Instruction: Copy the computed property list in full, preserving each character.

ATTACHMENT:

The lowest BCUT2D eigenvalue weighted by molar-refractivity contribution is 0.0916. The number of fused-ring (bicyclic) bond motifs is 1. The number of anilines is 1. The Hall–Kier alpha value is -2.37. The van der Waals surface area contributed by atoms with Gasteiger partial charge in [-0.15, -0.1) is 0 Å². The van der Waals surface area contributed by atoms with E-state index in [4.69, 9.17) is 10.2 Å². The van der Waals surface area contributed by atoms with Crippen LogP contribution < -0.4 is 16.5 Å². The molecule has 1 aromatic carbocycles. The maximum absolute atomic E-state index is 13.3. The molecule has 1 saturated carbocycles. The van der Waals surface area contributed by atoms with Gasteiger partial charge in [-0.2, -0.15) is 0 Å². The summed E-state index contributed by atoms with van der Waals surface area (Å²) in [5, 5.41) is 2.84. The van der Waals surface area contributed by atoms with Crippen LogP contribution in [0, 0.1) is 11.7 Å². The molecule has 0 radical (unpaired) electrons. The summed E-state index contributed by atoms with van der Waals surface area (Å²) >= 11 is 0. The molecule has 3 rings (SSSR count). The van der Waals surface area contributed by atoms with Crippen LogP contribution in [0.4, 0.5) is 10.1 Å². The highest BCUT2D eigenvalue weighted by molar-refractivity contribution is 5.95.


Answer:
The lowest BCUT2D eigenvalue weighted by molar-refractivity contribution is 0.0916. The number of fused-ring (bicyclic) bond motifs is 1. The number of anilines is 1. The Hall–Kier alpha value is -2.37. The van der Waals surface area contributed by atoms with Gasteiger partial charge in [-0.15, -0.1) is 0 Å². The van der Waals surface area contributed by atoms with E-state index in [4.69, 9.17) is 10.2 Å². The van der Waals surface area contributed by atoms with Crippen LogP contribution < -0.4 is 16.5 Å². The molecule has 1 aromatic carbocycles. The maximum absolute atomic E-state index is 13.3. The molecule has 1 saturated carbocycles. The van der Waals surface area contributed by atoms with Gasteiger partial charge in [-0.2, -0.15) is 0 Å². The summed E-state index contributed by atoms with van der Waals surface area (Å²) in [5, 5.41) is 2.84. The van der Waals surface area contributed by atoms with Crippen LogP contribution in [0, 0.1) is 11.7 Å². The molecule has 0 radical (unpaired) electrons. The summed E-state index contributed by atoms with van der Waals surface area (Å²) >= 11 is 0. The molecule has 3 rings (SSSR count). The van der Waals surface area contributed by atoms with Crippen LogP contribution in [0.4, 0.5) is 10.1 Å². The highest BCUT2D eigenvalue weighted by molar-refractivity contribution is 5.95.